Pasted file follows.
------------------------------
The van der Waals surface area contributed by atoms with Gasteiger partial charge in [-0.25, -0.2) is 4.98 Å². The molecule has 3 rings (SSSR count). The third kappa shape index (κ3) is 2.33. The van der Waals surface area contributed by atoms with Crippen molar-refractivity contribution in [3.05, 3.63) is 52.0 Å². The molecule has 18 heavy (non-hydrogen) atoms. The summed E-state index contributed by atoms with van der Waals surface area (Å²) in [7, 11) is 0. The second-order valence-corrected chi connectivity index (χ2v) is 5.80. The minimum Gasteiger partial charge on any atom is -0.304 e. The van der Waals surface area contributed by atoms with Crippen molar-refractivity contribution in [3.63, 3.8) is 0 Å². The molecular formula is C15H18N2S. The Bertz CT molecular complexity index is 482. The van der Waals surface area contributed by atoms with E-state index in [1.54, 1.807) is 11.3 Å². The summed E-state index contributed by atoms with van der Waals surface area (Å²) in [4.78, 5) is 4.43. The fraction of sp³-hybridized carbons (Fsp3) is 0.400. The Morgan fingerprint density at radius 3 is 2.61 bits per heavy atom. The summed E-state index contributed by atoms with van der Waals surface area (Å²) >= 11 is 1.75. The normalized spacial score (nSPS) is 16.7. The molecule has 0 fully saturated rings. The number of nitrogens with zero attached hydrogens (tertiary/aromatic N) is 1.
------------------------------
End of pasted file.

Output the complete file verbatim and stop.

The van der Waals surface area contributed by atoms with Gasteiger partial charge in [-0.25, -0.2) is 4.98 Å². The molecule has 3 rings (SSSR count). The third kappa shape index (κ3) is 2.33. The van der Waals surface area contributed by atoms with Crippen molar-refractivity contribution in [3.05, 3.63) is 52.0 Å². The molecule has 18 heavy (non-hydrogen) atoms. The summed E-state index contributed by atoms with van der Waals surface area (Å²) in [7, 11) is 0. The second-order valence-corrected chi connectivity index (χ2v) is 5.80. The minimum Gasteiger partial charge on any atom is -0.304 e. The van der Waals surface area contributed by atoms with Crippen molar-refractivity contribution in [3.63, 3.8) is 0 Å². The molecular formula is C15H18N2S. The Bertz CT molecular complexity index is 482. The van der Waals surface area contributed by atoms with E-state index in [1.54, 1.807) is 11.3 Å². The summed E-state index contributed by atoms with van der Waals surface area (Å²) in [4.78, 5) is 4.43. The fraction of sp³-hybridized carbons (Fsp3) is 0.400. The Morgan fingerprint density at radius 3 is 2.61 bits per heavy atom. The summed E-state index contributed by atoms with van der Waals surface area (Å²) >= 11 is 1.75. The normalized spacial score (nSPS) is 16.7. The molecule has 0 fully saturated rings. The number of nitrogens with zero attached hydrogens (tertiary/aromatic N) is 1.